Resources

This page contains tools useful for textual analysis in financial applications and data from some of the textual-related publications I have with Tim Loughran. The essential method of textual analysis goes by various labels in other disciplines such as content analysis, natural language processing, information retrieval, or computational linguistics. A growing literature finds significant relations between financial phenomena (e.g., stock returns, commodity prices, bankruptcies, governance) and the sentiment of financial disclosures as measured by word classifications such as those provided below.

If you would like to receive e-mail notifications of updates please send me an e-mail and I’ll put you on the update listserv. The data compilations provided on this website are for use by individual researchers. For commercial licenses, please contact us.

Resources:

  1. Loughran-McDonald Master Dictionary - Dictionary used to determine which tokens (collections of characters) are classified as words. Also includes sentiment word classifications. (v. 2020)
     
  2. A tabulation of all SEC EDGAR Filings by Type and Year - simple counts of all EDGAR filing types by year. (v. 2020)
     
  3. Stopwords -  various stopword lists. (v. 2020)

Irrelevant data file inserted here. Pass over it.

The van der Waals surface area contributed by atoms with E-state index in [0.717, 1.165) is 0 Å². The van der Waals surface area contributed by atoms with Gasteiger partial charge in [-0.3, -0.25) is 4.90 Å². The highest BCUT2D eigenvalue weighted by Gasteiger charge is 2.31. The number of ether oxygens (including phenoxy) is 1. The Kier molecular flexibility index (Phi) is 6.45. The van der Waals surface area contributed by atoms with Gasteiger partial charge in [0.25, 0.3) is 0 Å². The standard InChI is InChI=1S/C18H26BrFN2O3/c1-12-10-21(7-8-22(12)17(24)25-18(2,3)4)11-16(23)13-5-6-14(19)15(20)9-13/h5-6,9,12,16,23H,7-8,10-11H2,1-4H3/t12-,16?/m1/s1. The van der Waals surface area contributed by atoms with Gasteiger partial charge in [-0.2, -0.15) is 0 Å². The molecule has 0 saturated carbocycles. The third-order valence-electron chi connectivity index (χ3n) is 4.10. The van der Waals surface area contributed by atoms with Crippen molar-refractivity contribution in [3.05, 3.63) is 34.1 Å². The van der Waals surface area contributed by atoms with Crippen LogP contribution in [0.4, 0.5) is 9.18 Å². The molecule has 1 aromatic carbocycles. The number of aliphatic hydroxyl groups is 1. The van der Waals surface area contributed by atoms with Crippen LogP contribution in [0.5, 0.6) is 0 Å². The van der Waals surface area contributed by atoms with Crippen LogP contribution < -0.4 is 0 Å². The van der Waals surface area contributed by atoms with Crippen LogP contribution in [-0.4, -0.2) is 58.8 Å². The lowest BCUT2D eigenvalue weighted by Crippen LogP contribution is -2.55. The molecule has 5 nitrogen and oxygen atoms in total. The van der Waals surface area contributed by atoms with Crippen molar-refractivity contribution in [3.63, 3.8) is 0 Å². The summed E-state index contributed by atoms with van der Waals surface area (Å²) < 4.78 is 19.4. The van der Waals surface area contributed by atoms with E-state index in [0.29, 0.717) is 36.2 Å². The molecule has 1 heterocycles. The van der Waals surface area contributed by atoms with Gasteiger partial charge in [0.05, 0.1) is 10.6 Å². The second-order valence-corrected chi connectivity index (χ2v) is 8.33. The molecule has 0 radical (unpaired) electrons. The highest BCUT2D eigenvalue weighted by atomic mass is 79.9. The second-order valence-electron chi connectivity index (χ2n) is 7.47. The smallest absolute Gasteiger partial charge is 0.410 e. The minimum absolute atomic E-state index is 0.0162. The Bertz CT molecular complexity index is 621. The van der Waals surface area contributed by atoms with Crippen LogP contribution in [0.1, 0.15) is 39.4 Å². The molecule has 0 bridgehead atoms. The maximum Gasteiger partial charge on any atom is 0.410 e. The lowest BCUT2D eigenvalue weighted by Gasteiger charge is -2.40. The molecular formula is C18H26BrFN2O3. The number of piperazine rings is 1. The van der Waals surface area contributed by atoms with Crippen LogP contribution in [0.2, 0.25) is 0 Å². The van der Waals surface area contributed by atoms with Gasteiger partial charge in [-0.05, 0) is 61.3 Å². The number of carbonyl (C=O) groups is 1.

Master Dictionary and Sentiment Word Lists

 

2020 Master Dictionary  (xlsx format, csv format)

Updated: July 2020

  • Derived from release 4.0 of 2of12inf. This is a fairly common baseline dictionary and is oriented towards common words. The 2of12inf dictionary contains word inflections but does not contain abbreviations, acronyms, British English, hyphenated words, names, or phrases.
     
  • We extend the 2of12inf baseline dictionary to include words appearing in 10-K documents and earnings calls that are not found in the original 2of12inf word list by examining tokens from all 10-K type filings for the full EDGAR 10-K archive and earnings calls from CapIQ. We have added words to the original 2of12inf dictionary that are either an inflection of more commonly appearing words or words that appear in more than 5% of the documents,  
     
  • The dictionary reports counts, proportion of total, average proportion per document, standard deviation of proportion per document, document count (i.e., number of documents containing at least one occurrence of the word), eight sentiment category identifiers,  number of syllables, and source for each word (source is either 12of12inf or the year in which the word was added).  
     
  • The sentiment categories are: negative, positive, uncertainty, litigious, strong modal, weak modal, constraining, and complexity. The sentiment words are flagged with a number indicating the year in which they were added to the list - a year preceded by a negative sign indicates the year/version when the word was removed from the sentiment category.  
     
  • Although the dictionary does not, in general, include abbreviations, in the current revision we have added a limited number of abbreviations (20) commonly occurring in the periodic filings 
     
  • From the parsing of the most recent years, we added 25 new words to the dictionary in the 2020 version.